The most dangerous man or woman in the room comes with a smile
This week the leader of the free world stepped right in it again - appearing to demonstrate a belief that Andrew Jackson’s ghost may have had some strong opinions on how to avert the American Civil War. Or some-such.
And we are seeing the bit-part return, to the joy of a braying, bloodthirsty crowd, of Fred Goodwin, who is to be a defendant in a blockbuster £700m High Court lawsuit brought by 27,000 retail investors and institutions.
What do the two chaps have in common? A fair amount. Thing one, I daresay, is a penchant for sycophants, and a willingness to believe their honeyed lies. Because the question that lies over both of them, and hundreds of others of their ilk (as in, the media guns for them, and they gain abject rejection from a big chunk of stakeholders) is “Didn’t they ever run anything by other people?” Answer: yes they did. The bigger question is: "who did they carry out this exercise with?".
Machiavelli observed that there “is no other way of guarding oneself from flatterers except by letting men understand that you will not be offended if they tell you the truth.” Well, yes, Mr M. That’s true. But first you have to understand that there’s a need for such a thing. Robbie Burns hinted at human nature’s abhorrence for truthful critique when he said: “O wad some Power the giftie gie us. To see oursels as ithers see us!”
Well, who really wants that? I’d say we want it sometimes, and at others, not at all. Especially if how others are currently seeing us is not very nice. But the truth is, really great leaders, the ones that leave solid legacies behind, do take advice and do allow objective input – however unpleasant that exercise may be. And leaders who think they’re just great all the time (we shall call them Fred, Don, Dick and Phil – hope you can work the last two out), but ultimately miss the mark, are the ones who start off good then drink their own kool aid. And get other people to feed it back to them.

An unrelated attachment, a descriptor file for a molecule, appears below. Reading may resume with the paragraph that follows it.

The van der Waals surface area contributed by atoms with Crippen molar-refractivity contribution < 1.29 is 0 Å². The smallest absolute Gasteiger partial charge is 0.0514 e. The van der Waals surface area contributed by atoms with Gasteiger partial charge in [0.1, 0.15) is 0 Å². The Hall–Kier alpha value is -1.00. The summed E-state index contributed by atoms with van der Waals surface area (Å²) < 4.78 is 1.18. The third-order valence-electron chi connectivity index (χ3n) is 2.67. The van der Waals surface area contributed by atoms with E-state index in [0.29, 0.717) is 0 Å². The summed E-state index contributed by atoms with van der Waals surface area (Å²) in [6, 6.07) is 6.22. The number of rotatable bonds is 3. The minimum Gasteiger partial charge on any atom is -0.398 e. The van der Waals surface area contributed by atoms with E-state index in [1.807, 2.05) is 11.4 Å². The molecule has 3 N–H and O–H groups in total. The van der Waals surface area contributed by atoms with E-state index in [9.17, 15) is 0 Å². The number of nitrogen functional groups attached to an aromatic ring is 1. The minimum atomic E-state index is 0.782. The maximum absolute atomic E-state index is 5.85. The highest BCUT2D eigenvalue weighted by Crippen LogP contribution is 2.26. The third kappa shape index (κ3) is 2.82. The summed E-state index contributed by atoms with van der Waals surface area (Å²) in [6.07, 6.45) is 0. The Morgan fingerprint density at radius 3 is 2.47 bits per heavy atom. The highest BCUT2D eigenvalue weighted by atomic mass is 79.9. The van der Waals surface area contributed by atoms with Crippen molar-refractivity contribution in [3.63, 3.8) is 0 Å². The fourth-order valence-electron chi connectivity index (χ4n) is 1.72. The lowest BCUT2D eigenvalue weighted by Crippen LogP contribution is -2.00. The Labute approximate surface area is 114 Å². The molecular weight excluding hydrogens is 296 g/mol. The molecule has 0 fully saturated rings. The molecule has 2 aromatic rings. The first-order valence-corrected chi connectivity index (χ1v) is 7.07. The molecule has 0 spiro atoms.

Trump’s factual errors of historical reference and so on are easily avoidable if he would use a comms advisor properly. One he allowed to give him feedback and brief him properly and who had the proverbial balls to stand up to him occasionally. External comms advisors are in the perfect position to point things out that others can’t. It is far better to rehearse with a discreet comms advisor, make a d**k of yourself, be told that you’re coming across a bit d**kish and then put things right before you step onto the global stage, than to play it all out the other way round. Wise leaders know this.
Those prone to receiving flattery (and have a bunch of yes-men as external alter-egos to their own egos) have largely themselves to blame. Because not all yes-men are such because they are natural flatterers. In fact, most are completely decent, intelligent people who simply would rather feed their families than lock horns and lose to a huge ego. Similarly, not all leaders are to blame for listening to yessers. They may not be aware that their “advisor” is not entirely telling the truth. Some flatterers are very good at it. They’ve been practicing a while – ever since they told the school bully he was spot-free and all the girls loved him. (It was that or be thrown out of the gang. Forever.)
Even Henry VIII had someone who was allowed to criticise him without fear of the usual scaffold. Will Somers, his trusty and highly intelligent Court Jester. If you don’t have a Will Somers, you’re ultimately doomed.